Despite an awkward, third-party narration in an academic male voice (belonging to Christopher Evan Welch) that analyzes the characters as if they were test subjects in an anthropology experiment, the film may be the least abstract of Mr. Allen's more recent efforts, and the least yoked to the filmmaker's signature affectations. Perhaps, in all its talky inconclusiveness and postcard vistas, "Vicky Cristina Barcelona" is not very different from one of the more trivial Eric Rohmer comedies, all about the eye candy and some vaguely risqué business regarding the rules of attraction. But in its best moments, when Mr. Bardem and Ms. Cruz lay siege to the screen, reveling in their fever-bed chemistry, it's as if Mr. Allen has stumbled into an alternate universe - one where his movies are actually worth watching again.


No matter what you end up thinking about Vicky Cristina Barcelona, it's hard not be entertained by the Oscar-winning Bardem, who eats this role up like it's a hot fudge sundae. In fact, Bardem and Penelope Cruz, who plays his ex-wife, are so good they make the film seem better than it is. The problem is that Vicky Cristina Barcelona is too intent on being taken seriously to end up being more than mildly diverting. Allen himself has said in interviews that this was a film about relationships, not a comedy - and he's right.


The New York Observer:

There are no easy answers for either Vicky or Cristina even in voluptuous Barcelona; the city serves extensively as the film's fourth muse, making for delectable summer entertainment in time-honored travelogue fashion. But there is much more as well in the seriocomic intensity with which Woody contemplates his three contrasting goddesses of desire, and their assorted womanly impasses and vulnerabilities. I hope this film will confound his army of naysayers by becoming a huge commercial success. It is already an artistic triumph of heroic dimensions, considering that it has come much closer to the end of a career than its beginning. The magnificent acting ensemble alone is worth the price of admission.


Whenever Bardem or Cruz are on screen, VCB finds its heart. It sees them as fully in tune with their feelings: totally willing, and why not?, to act on impulses they've learned to trust. The Americans are children by comparison, a little stiff, so conditioned to overanalyzing every attraction that they would lose the moment - if only there weren't a Don Juan Antonio to send seismic shivers up their consciences.


Village Voice:

A whirling vortex of jealousy, passion, and lust, spewing her words in a melodic rush of English and Spanish, Maria Elena is at once too much to handle and the closest Vicky Cristina Barcelona comes to offering up its vision of the ideal woman. (And yes-ironically or not-she's also the one most likely to put a knife in you.) Surely, this will prompt the cultural guardians who remain unwilling to parse Allen the filmmaker from Allen the public figure to condemn Vicky Cristina Barcelona as an untenable defense of loose morals and male piggishness. But I for one found something oddly elating in the movie's conviction that it is better to have made passionate love and maybe almost died at the hands of a jealous mistress than never to have loved at all. To quote Guy Lombardo and His Royal Canadians: "Enjoy yourself. It's later than you think."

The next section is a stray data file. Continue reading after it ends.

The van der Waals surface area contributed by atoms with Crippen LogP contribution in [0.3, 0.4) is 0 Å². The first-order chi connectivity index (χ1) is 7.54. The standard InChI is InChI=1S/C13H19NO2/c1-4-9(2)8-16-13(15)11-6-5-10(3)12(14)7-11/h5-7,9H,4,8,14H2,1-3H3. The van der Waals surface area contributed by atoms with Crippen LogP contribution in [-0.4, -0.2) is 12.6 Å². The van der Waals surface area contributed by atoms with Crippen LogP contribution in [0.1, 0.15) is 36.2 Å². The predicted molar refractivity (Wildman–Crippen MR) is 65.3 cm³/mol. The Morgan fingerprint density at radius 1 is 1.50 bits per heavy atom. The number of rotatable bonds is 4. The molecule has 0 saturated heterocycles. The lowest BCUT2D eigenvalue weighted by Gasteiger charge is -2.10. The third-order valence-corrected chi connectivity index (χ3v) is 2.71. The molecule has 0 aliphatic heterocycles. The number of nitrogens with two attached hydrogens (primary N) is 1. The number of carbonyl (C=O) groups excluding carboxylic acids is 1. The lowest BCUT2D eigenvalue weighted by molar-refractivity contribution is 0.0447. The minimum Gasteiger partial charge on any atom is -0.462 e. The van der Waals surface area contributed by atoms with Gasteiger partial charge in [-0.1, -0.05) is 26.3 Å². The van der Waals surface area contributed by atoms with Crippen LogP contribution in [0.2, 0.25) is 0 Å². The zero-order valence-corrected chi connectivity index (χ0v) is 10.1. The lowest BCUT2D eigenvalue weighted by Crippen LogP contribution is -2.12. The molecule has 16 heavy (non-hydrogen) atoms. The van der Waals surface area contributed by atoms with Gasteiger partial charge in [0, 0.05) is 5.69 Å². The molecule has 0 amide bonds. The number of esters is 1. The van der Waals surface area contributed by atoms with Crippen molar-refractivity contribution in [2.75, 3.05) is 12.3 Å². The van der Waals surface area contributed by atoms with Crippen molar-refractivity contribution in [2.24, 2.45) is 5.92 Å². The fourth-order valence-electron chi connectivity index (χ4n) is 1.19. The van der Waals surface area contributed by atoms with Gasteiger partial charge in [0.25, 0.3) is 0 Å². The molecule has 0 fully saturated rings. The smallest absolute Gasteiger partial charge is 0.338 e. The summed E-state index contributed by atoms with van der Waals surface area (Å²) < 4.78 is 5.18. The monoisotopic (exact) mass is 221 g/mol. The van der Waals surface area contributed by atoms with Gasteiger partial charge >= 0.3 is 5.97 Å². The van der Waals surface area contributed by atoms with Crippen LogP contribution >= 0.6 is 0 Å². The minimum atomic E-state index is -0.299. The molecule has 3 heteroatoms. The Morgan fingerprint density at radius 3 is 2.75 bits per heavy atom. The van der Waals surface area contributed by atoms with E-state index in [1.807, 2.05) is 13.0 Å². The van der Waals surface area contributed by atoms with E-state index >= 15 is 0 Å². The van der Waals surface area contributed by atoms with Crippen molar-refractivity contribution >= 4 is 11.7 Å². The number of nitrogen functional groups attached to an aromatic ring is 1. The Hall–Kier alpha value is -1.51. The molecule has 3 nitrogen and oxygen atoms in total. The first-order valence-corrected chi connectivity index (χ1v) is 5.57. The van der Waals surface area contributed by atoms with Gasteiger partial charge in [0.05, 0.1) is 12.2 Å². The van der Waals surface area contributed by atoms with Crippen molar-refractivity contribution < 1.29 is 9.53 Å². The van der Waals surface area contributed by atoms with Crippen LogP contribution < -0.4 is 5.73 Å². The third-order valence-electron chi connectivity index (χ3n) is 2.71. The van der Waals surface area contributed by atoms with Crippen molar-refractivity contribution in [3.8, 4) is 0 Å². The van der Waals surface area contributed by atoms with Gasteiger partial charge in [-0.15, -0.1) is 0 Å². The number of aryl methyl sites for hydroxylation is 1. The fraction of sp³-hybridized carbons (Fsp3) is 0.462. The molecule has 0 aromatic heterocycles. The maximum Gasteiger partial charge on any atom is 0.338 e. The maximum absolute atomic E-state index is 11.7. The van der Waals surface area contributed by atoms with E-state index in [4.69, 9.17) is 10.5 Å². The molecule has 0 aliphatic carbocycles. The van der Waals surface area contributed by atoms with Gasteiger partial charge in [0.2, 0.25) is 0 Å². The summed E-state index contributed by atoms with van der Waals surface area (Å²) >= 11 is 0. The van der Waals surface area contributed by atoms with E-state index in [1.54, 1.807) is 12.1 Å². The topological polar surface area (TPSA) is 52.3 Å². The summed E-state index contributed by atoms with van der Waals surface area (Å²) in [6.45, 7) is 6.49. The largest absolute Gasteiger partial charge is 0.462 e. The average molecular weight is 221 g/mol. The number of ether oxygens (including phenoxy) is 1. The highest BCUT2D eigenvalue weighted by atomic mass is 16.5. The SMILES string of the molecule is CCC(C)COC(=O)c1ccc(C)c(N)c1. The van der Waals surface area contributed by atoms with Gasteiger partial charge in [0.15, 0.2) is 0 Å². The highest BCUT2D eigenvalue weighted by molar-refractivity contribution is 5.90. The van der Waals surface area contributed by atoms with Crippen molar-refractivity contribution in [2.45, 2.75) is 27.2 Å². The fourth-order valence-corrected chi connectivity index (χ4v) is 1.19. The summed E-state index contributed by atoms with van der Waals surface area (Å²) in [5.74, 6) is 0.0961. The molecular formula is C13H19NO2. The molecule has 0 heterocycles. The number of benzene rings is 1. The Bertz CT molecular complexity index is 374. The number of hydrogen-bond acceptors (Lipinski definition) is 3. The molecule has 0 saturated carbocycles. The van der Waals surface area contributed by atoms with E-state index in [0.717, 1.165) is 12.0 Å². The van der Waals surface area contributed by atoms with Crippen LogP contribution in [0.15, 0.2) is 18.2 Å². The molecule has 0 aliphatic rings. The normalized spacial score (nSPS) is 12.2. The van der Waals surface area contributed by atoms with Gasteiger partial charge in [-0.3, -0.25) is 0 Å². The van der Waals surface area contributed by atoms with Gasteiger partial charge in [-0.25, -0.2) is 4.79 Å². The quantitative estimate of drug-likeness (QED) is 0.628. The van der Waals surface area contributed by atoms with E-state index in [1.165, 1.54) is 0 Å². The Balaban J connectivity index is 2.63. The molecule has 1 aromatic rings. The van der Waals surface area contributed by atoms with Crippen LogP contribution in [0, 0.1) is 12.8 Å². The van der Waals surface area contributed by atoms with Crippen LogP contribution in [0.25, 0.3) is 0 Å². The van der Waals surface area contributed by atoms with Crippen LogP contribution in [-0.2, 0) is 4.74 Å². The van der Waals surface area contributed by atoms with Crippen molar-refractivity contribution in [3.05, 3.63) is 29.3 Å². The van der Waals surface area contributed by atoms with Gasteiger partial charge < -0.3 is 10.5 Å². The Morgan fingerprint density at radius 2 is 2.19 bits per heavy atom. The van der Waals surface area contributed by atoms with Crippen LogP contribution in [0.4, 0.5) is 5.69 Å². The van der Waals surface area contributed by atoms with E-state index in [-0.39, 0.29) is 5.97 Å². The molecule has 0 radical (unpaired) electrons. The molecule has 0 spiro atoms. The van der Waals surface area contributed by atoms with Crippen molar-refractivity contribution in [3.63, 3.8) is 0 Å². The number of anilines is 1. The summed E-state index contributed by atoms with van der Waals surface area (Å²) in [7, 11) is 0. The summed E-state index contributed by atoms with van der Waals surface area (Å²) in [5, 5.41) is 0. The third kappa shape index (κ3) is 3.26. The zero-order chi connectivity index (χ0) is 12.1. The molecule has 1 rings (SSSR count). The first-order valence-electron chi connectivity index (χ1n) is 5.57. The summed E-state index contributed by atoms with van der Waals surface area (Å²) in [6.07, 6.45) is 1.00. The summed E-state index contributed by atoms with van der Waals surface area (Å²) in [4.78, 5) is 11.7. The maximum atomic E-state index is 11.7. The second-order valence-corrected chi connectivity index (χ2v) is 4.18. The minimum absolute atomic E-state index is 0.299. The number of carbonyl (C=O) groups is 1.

The New Yorker:

The way the women play against Bardem is fascinating. Rebecca Hall, a twenty-six-year-old English actress from a theatrical family (her father is the director Peter Hall), is tall, with a long face and a wide smile-she can look radiant one minute and neurotic, tense, and gloomy the next, as if she were channelling Allen's stumbling anxieties (a common reaction in actors working with him for the first time). With Bardem, Hall goes back and forth between desire and panic, and she's touching as none of Allen's other female characters have been recently. Scarlett Johansson, who is still only twenty-three, has appeared in an amazing number of movies. There's no mystery why: she's charming and also pliant and openly sexual in a way that obviously pleases male directors. She's at a stage in which her sensuality is more developed than anything else in her personality, but that configuration works for her this time. Going to bed with an attractive man is not going to tell Cristina all that she needs to know about herself. Allen has successfully captured a spirit of restless indeterminacy. Does Cristina have any artistic gifts? Before the summer is over, she begins to stir.


PS: For all you Allen-fiends out there, check out this short documentary about Woody Allen by Jean-Luc Godard. [via Videogum]

'Vicky Cristina Barcelona' opens today in wide release.